Communication skills:

  • The confidence to communicate complex information to others
  • Persuasion, both written and oral – convincing the court, client and opposing parties of your arguments and strategy
  • Interpersonal/people skills

Presentations within your course, and mooting or debating experience. A student representative role is also likely to offer opportunities to develop these characteristics.

CAPOD offers courses on these kinds of skills regularly within its Professional Skills Curriculum.

Sound analysis and application of problem solving skills As well as being developed and evidenced through your academic studies, taking on positions of responsibility in student-run societies will give you the chance to put these into further practice
Demonstrable interest in business, and commercial awareness Membership of the University of St Andrews Law Society will allow you to speak with practising solicitors.  This should to be regularly supplemented by following business and legal news.

  Other key attributes demanded for the role: do you possess them?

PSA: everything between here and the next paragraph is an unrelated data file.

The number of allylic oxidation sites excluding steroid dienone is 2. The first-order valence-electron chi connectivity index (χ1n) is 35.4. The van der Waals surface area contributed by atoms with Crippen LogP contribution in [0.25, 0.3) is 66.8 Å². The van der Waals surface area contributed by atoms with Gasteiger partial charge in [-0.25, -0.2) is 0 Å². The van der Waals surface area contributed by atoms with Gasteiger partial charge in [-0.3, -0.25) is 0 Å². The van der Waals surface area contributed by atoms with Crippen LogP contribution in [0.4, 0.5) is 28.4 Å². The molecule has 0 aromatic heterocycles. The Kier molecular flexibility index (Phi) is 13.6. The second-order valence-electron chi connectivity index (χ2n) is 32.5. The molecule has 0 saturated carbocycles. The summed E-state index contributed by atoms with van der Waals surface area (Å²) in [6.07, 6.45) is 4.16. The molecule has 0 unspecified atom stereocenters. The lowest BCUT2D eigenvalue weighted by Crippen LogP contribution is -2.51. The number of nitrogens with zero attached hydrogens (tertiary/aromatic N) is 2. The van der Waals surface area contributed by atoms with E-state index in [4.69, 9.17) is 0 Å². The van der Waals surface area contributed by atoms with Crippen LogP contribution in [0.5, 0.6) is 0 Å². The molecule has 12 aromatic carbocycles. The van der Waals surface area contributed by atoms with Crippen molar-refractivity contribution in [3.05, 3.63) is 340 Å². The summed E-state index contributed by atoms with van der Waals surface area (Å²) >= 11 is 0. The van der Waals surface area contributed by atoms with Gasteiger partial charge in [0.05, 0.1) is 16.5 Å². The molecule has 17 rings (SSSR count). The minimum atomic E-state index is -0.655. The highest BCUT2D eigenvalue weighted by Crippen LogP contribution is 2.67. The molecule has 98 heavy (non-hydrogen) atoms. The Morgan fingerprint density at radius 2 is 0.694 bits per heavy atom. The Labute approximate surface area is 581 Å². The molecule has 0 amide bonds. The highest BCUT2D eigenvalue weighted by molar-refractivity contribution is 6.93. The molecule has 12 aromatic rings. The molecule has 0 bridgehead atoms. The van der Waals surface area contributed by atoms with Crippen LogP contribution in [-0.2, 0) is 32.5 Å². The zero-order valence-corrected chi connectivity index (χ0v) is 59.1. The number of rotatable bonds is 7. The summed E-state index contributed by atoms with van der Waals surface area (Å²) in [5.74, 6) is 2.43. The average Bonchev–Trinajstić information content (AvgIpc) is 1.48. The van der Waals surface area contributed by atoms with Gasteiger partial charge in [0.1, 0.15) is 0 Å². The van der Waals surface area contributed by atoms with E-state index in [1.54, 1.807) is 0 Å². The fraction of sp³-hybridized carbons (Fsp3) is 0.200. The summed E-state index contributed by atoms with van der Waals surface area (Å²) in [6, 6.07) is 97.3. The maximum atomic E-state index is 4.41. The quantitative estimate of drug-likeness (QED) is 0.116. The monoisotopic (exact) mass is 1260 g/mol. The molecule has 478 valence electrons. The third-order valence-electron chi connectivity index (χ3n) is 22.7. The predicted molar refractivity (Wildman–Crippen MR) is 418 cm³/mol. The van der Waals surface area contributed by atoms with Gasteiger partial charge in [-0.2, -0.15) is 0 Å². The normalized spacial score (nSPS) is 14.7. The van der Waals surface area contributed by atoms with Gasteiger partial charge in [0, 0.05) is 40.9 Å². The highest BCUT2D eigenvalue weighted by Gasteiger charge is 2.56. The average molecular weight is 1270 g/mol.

• Stamina: the work can be challenging, with long working hours and deadlines to meet
  • Resilience when working in a stressful environment: set backs are inevitable and the ability to deal with constructive criticism is vital
  • Integrity: a keen moral awareness and commitment is needed to underpin legal analysis

Training in Scotland

To qualify as a solicitor in Scotland, you normally need to have completed the following three stages of training:

Bachelor of Scots Law (LLB)

As a graduate of a non-law subject, you are more likely to be interested in the accelerated law degree route which takes two academic years rather than the usual four for an Honours LLB degree.  A number of universities offer a dual Scots/English Law LLB.  The deadline for applying for these via UCAS is January 15th but there may still be vacancies beyond this date. SAAS will not currently consider covering the cost of fees for those taking a second degree.